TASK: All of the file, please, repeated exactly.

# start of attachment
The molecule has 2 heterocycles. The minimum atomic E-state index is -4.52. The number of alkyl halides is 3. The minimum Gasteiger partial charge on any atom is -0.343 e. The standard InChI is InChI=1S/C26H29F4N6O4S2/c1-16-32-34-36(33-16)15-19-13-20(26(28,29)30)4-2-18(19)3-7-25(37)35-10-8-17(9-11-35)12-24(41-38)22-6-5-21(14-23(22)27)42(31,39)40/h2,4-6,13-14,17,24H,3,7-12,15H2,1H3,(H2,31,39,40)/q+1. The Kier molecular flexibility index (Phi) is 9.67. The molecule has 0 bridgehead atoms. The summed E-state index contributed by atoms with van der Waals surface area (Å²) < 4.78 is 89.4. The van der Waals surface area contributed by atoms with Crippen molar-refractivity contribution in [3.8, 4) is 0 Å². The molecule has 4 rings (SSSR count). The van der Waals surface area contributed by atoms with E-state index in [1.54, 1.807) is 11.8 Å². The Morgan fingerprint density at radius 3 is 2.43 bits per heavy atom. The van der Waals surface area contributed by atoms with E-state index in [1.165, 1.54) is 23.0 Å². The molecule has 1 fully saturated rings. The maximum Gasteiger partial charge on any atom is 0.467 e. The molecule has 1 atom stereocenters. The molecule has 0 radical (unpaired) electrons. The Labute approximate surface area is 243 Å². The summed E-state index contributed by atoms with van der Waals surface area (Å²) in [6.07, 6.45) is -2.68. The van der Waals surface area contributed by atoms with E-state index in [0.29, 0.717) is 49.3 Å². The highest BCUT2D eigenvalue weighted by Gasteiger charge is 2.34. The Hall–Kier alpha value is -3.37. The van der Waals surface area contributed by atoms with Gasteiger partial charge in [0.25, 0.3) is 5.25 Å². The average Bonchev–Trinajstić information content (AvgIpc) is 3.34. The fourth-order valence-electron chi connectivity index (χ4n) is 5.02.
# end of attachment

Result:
The molecule has 2 heterocycles. The minimum atomic E-state index is -4.52. The number of alkyl halides is 3. The minimum Gasteiger partial charge on any atom is -0.343 e. The standard InChI is InChI=1S/C26H29F4N6O4S2/c1-16-32-34-36(33-16)15-19-13-20(26(28,29)30)4-2-18(19)3-7-25(37)35-10-8-17(9-11-35)12-24(41-38)22-6-5-21(14-23(22)27)42(31,39)40/h2,4-6,13-14,17,24H,3,7-12,15H2,1H3,(H2,31,39,40)/q+1. The Kier molecular flexibility index (Phi) is 9.67. The molecule has 0 bridgehead atoms. The summed E-state index contributed by atoms with van der Waals surface area (Å²) < 4.78 is 89.4. The van der Waals surface area contributed by atoms with Crippen molar-refractivity contribution in [3.8, 4) is 0 Å². The molecule has 4 rings (SSSR count). The van der Waals surface area contributed by atoms with E-state index in [1.54, 1.807) is 11.8 Å². The Morgan fingerprint density at radius 3 is 2.43 bits per heavy atom. The van der Waals surface area contributed by atoms with E-state index in [1.165, 1.54) is 23.0 Å². The molecule has 1 fully saturated rings. The maximum Gasteiger partial charge on any atom is 0.467 e. The molecule has 1 atom stereocenters. The molecule has 0 radical (unpaired) electrons. The Labute approximate surface area is 243 Å². The summed E-state index contributed by atoms with van der Waals surface area (Å²) in [6.07, 6.45) is -2.68. The van der Waals surface area contributed by atoms with E-state index in [0.29, 0.717) is 49.3 Å². The highest BCUT2D eigenvalue weighted by Gasteiger charge is 2.34. The Hall–Kier alpha value is -3.37. The van der Waals surface area contributed by atoms with Gasteiger partial charge in [0.25, 0.3) is 5.25 Å². The average Bonchev–Trinajstić information content (AvgIpc) is 3.34. The fourth-order valence-electron chi connectivity index (χ4n) is 5.02.